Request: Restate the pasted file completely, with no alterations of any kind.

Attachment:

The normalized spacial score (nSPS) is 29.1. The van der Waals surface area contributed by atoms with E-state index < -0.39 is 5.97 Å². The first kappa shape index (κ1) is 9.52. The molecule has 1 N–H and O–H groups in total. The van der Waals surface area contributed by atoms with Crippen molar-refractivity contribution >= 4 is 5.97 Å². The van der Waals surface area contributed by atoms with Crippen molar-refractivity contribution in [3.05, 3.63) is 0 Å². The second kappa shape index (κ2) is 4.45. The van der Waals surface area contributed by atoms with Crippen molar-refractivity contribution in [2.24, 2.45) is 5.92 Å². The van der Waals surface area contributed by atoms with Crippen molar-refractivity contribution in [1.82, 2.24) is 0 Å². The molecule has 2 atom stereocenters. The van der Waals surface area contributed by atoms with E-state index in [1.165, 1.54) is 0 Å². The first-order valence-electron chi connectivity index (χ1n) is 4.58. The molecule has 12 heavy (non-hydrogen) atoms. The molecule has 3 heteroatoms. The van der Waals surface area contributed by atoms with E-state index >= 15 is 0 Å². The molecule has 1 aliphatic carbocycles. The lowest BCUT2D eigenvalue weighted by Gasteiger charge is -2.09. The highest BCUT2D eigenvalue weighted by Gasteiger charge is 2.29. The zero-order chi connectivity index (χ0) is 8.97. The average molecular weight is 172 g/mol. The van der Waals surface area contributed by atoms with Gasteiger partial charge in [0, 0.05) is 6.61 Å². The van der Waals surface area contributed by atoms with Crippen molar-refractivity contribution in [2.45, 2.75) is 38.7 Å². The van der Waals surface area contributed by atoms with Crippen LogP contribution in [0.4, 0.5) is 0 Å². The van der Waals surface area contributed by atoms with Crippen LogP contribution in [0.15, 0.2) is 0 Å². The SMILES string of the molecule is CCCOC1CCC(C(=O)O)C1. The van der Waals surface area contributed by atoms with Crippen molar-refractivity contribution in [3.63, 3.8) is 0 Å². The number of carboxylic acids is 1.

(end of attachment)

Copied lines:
The normalized spacial score (nSPS) is 29.1. The van der Waals surface area contributed by atoms with E-state index < -0.39 is 5.97 Å². The first kappa shape index (κ1) is 9.52. The molecule has 1 N–H and O–H groups in total. The van der Waals surface area contributed by atoms with Crippen molar-refractivity contribution >= 4 is 5.97 Å². The van der Waals surface area contributed by atoms with Crippen molar-refractivity contribution in [3.05, 3.63) is 0 Å². The second kappa shape index (κ2) is 4.45. The van der Waals surface area contributed by atoms with Crippen molar-refractivity contribution in [2.24, 2.45) is 5.92 Å². The van der Waals surface area contributed by atoms with Crippen molar-refractivity contribution in [1.82, 2.24) is 0 Å². The molecule has 2 atom stereocenters. The van der Waals surface area contributed by atoms with E-state index in [1.165, 1.54) is 0 Å². The first-order valence-electron chi connectivity index (χ1n) is 4.58. The molecule has 12 heavy (non-hydrogen) atoms. The molecule has 3 heteroatoms. The van der Waals surface area contributed by atoms with E-state index >= 15 is 0 Å². The molecule has 1 aliphatic carbocycles. The lowest BCUT2D eigenvalue weighted by Gasteiger charge is -2.09. The highest BCUT2D eigenvalue weighted by Gasteiger charge is 2.29. The zero-order chi connectivity index (χ0) is 8.97. The average molecular weight is 172 g/mol. The van der Waals surface area contributed by atoms with Gasteiger partial charge in [0, 0.05) is 6.61 Å². The van der Waals surface area contributed by atoms with Crippen molar-refractivity contribution in [2.45, 2.75) is 38.7 Å². The van der Waals surface area contributed by atoms with Crippen LogP contribution in [0.4, 0.5) is 0 Å². The van der Waals surface area contributed by atoms with Crippen LogP contribution in [0.15, 0.2) is 0 Å². The SMILES string of the molecule is CCCOC1CCC(C(=O)O)C1. The van der Waals surface area contributed by atoms with Crippen molar-refractivity contribution in [3.63, 3.8) is 0 Å². The number of carboxylic acids is 1.